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It’s no surprise that Stefon Diggs and Tyreek Hill lead this chart. What’s more interesting is a notable omission: despite scoring 34.6 fantasy points, Jaylen Waddle is not on this chart. That’s because he saw a whopping 19 targets, meaning that his fantasy production was actually in line with his usage! He’s a must-start moving forward.

Two other names that I’d like to highlight are Christian Kirk and Nelson Agholor. Kirk is the WR7 on the year after turning six targets into 6 catches, 78 yards and two scores; Agholor also had six targets and 6 catches, but for 110 yards and a score. It would be unreasonable to expect such efficiency to continue. I’m looking to trade Kirk away, and not going crazy on the waiver wire for Agholor.

Hidden Stats

Lots of potential fantasy points were taken away by Defensive Pass Interference in Week 2, which I estimate using the same model from above. Leading the charge was Courtland Sutton, who was also on this list last week, and has now lost more than 10 expected points to penalties on the season. His arrow is pointing up, as is the aforementioned Chris Olave, who also missed out on about 5 points this week.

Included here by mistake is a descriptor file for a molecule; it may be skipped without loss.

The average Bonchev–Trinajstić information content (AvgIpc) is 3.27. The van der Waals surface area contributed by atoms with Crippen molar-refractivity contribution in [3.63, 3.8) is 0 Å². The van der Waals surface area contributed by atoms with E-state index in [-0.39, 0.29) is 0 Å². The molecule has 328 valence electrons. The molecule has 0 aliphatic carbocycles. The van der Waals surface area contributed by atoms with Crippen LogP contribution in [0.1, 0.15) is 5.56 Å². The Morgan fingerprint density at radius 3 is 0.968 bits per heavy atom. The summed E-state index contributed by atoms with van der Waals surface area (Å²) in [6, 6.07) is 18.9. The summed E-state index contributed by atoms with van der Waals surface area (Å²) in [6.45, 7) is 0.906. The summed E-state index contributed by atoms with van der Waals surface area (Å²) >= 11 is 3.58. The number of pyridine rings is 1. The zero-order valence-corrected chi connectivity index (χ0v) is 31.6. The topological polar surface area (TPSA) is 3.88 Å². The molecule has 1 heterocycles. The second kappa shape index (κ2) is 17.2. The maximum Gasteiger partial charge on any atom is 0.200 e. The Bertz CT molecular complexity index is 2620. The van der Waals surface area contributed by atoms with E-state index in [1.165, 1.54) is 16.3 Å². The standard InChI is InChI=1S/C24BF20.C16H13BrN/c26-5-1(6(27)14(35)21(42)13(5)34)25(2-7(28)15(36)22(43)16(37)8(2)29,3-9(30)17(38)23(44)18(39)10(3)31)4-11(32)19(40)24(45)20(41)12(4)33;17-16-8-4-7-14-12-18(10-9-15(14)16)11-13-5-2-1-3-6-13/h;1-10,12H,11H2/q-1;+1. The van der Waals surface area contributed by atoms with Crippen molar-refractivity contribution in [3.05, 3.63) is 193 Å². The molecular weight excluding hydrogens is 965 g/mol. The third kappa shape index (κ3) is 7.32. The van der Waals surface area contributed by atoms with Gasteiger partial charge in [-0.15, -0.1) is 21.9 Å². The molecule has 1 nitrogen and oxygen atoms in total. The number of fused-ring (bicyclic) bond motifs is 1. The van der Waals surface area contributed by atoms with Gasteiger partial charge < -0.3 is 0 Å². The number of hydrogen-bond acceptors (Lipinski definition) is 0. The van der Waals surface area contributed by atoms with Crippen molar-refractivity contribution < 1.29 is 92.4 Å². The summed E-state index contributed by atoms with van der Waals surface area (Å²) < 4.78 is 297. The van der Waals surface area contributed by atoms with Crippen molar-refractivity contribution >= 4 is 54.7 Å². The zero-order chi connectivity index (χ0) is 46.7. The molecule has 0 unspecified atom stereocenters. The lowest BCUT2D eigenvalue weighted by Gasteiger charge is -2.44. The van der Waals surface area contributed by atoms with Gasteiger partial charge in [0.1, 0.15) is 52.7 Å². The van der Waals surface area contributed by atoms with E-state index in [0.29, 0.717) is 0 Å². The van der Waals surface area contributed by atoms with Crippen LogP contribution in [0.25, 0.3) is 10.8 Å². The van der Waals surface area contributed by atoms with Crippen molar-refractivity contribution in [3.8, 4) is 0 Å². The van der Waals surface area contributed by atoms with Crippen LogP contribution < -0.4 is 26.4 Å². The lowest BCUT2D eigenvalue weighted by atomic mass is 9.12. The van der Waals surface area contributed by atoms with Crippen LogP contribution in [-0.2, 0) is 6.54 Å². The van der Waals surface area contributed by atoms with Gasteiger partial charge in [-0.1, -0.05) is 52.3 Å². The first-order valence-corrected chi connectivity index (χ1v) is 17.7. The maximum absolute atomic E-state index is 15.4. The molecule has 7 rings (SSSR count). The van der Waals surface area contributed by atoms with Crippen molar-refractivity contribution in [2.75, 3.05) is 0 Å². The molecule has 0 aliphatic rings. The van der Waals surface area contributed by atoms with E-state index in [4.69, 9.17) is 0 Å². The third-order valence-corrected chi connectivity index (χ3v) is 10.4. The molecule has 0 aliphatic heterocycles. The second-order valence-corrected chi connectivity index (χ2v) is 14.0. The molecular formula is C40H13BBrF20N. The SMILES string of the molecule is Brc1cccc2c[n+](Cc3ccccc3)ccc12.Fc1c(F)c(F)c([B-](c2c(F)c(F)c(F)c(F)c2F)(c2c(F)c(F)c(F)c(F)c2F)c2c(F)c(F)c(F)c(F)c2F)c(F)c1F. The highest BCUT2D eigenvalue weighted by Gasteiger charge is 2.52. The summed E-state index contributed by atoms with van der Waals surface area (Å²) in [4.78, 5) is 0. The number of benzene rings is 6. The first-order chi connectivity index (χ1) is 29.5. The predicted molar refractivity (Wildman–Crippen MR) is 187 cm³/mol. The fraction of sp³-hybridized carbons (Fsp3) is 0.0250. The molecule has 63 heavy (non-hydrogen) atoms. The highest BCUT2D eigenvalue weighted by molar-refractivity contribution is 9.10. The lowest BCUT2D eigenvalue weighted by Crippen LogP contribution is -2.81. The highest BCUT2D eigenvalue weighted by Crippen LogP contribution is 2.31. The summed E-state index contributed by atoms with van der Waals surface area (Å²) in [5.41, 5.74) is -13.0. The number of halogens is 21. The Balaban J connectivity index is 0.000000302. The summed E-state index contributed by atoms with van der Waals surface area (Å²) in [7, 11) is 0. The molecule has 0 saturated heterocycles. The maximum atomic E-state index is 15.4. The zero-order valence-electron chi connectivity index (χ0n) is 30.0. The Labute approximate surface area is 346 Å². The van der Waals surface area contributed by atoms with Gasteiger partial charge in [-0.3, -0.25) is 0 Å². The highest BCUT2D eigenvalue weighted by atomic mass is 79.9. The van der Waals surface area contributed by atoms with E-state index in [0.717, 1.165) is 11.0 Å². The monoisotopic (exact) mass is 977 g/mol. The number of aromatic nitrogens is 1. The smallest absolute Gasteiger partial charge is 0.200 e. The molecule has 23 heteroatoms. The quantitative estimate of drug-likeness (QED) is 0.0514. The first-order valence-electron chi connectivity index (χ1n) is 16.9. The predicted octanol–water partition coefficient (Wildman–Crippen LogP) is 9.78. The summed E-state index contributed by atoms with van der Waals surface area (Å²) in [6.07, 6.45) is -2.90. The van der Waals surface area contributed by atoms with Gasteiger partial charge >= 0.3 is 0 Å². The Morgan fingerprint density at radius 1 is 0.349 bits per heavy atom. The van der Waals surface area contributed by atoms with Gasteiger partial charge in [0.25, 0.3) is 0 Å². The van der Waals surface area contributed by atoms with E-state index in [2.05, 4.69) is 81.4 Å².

The Injury Bug Bites

Last week, I noted how the ‘injury bug’, or the tendency of one team to have a lot of injuries, actually appears to be a thing. I mentioned the San Francisco 49ers and Dallas Cowboys as teams with notable Week 1 injuries and, unfortunately, we saw more injuries in Week 2 (Trey Lance and Dalton Schultz). This should be factored into roster decisions that you make for players on these teams and others struggling with injury.